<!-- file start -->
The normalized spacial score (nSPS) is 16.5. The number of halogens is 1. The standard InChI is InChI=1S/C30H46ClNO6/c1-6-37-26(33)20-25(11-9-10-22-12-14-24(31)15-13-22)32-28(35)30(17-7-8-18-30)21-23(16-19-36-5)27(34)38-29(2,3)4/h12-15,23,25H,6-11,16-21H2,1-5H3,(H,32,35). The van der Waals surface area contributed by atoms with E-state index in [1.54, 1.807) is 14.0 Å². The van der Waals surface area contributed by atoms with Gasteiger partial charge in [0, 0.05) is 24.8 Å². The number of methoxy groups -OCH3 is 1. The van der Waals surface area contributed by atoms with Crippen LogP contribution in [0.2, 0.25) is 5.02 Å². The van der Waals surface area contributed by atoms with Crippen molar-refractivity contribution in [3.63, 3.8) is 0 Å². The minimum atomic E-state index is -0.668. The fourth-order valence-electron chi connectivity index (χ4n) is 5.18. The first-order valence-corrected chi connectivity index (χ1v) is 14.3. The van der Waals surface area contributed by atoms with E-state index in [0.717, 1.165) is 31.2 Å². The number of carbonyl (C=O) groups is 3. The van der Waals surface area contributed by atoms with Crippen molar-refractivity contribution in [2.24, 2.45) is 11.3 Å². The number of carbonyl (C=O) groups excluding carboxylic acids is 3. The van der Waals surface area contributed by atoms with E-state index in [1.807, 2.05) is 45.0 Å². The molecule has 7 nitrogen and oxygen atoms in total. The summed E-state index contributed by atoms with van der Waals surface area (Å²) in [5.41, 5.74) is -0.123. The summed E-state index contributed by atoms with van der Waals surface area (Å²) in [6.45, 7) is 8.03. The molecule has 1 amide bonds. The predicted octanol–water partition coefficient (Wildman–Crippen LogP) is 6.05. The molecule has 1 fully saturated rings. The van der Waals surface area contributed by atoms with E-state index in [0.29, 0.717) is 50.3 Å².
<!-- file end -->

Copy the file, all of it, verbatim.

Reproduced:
The normalized spacial score (nSPS) is 16.5. The number of halogens is 1. The standard InChI is InChI=1S/C30H46ClNO6/c1-6-37-26(33)20-25(11-9-10-22-12-14-24(31)15-13-22)32-28(35)30(17-7-8-18-30)21-23(16-19-36-5)27(34)38-29(2,3)4/h12-15,23,25H,6-11,16-21H2,1-5H3,(H,32,35). The van der Waals surface area contributed by atoms with E-state index in [1.54, 1.807) is 14.0 Å². The van der Waals surface area contributed by atoms with Gasteiger partial charge in [0, 0.05) is 24.8 Å². The number of methoxy groups -OCH3 is 1. The van der Waals surface area contributed by atoms with Crippen LogP contribution in [0.2, 0.25) is 5.02 Å². The van der Waals surface area contributed by atoms with Crippen molar-refractivity contribution in [3.63, 3.8) is 0 Å². The minimum atomic E-state index is -0.668. The fourth-order valence-electron chi connectivity index (χ4n) is 5.18. The first-order valence-corrected chi connectivity index (χ1v) is 14.3. The van der Waals surface area contributed by atoms with E-state index in [0.717, 1.165) is 31.2 Å². The number of carbonyl (C=O) groups is 3. The van der Waals surface area contributed by atoms with Crippen molar-refractivity contribution in [2.24, 2.45) is 11.3 Å². The number of carbonyl (C=O) groups excluding carboxylic acids is 3. The van der Waals surface area contributed by atoms with E-state index in [1.807, 2.05) is 45.0 Å². The molecule has 7 nitrogen and oxygen atoms in total. The summed E-state index contributed by atoms with van der Waals surface area (Å²) in [5.41, 5.74) is -0.123. The summed E-state index contributed by atoms with van der Waals surface area (Å²) in [6.45, 7) is 8.03. The molecule has 1 amide bonds. The predicted octanol–water partition coefficient (Wildman–Crippen LogP) is 6.05. The molecule has 1 fully saturated rings. The van der Waals surface area contributed by atoms with E-state index in [0.29, 0.717) is 50.3 Å².